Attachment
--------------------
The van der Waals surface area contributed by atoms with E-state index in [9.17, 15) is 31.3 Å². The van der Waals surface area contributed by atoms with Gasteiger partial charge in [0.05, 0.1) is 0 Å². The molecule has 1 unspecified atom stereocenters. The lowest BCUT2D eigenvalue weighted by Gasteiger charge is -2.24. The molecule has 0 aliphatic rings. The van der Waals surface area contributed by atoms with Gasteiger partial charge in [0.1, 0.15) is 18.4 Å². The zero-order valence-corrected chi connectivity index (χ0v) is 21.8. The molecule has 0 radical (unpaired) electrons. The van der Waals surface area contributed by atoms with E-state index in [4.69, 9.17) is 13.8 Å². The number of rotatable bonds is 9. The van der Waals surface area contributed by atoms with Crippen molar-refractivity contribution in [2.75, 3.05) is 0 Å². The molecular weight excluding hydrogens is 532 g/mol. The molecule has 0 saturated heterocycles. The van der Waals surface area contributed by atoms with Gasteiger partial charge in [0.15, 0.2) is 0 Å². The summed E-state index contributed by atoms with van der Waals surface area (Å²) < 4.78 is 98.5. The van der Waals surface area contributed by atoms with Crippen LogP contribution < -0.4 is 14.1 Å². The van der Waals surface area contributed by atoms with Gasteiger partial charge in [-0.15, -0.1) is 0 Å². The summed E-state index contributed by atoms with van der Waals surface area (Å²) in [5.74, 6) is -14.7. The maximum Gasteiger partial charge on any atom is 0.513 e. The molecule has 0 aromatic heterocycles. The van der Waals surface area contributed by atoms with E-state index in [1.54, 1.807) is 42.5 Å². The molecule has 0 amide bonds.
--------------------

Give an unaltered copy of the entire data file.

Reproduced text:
The van der Waals surface area contributed by atoms with E-state index in [9.17, 15) is 31.3 Å². The van der Waals surface area contributed by atoms with Gasteiger partial charge in [0.05, 0.1) is 0 Å². The molecule has 1 unspecified atom stereocenters. The lowest BCUT2D eigenvalue weighted by Gasteiger charge is -2.24. The molecule has 0 aliphatic rings. The van der Waals surface area contributed by atoms with Gasteiger partial charge in [0.1, 0.15) is 18.4 Å². The zero-order valence-corrected chi connectivity index (χ0v) is 21.8. The molecule has 0 radical (unpaired) electrons. The van der Waals surface area contributed by atoms with E-state index in [4.69, 9.17) is 13.8 Å². The number of rotatable bonds is 9. The van der Waals surface area contributed by atoms with Crippen molar-refractivity contribution in [2.75, 3.05) is 0 Å². The molecular weight excluding hydrogens is 532 g/mol. The molecule has 0 saturated heterocycles. The van der Waals surface area contributed by atoms with Gasteiger partial charge in [0.15, 0.2) is 0 Å². The summed E-state index contributed by atoms with van der Waals surface area (Å²) < 4.78 is 98.5. The van der Waals surface area contributed by atoms with Crippen LogP contribution < -0.4 is 14.1 Å². The van der Waals surface area contributed by atoms with Gasteiger partial charge in [-0.15, -0.1) is 0 Å². The summed E-state index contributed by atoms with van der Waals surface area (Å²) in [5.74, 6) is -14.7. The maximum Gasteiger partial charge on any atom is 0.513 e. The molecule has 0 aromatic heterocycles. The van der Waals surface area contributed by atoms with E-state index in [1.54, 1.807) is 42.5 Å². The molecule has 0 amide bonds.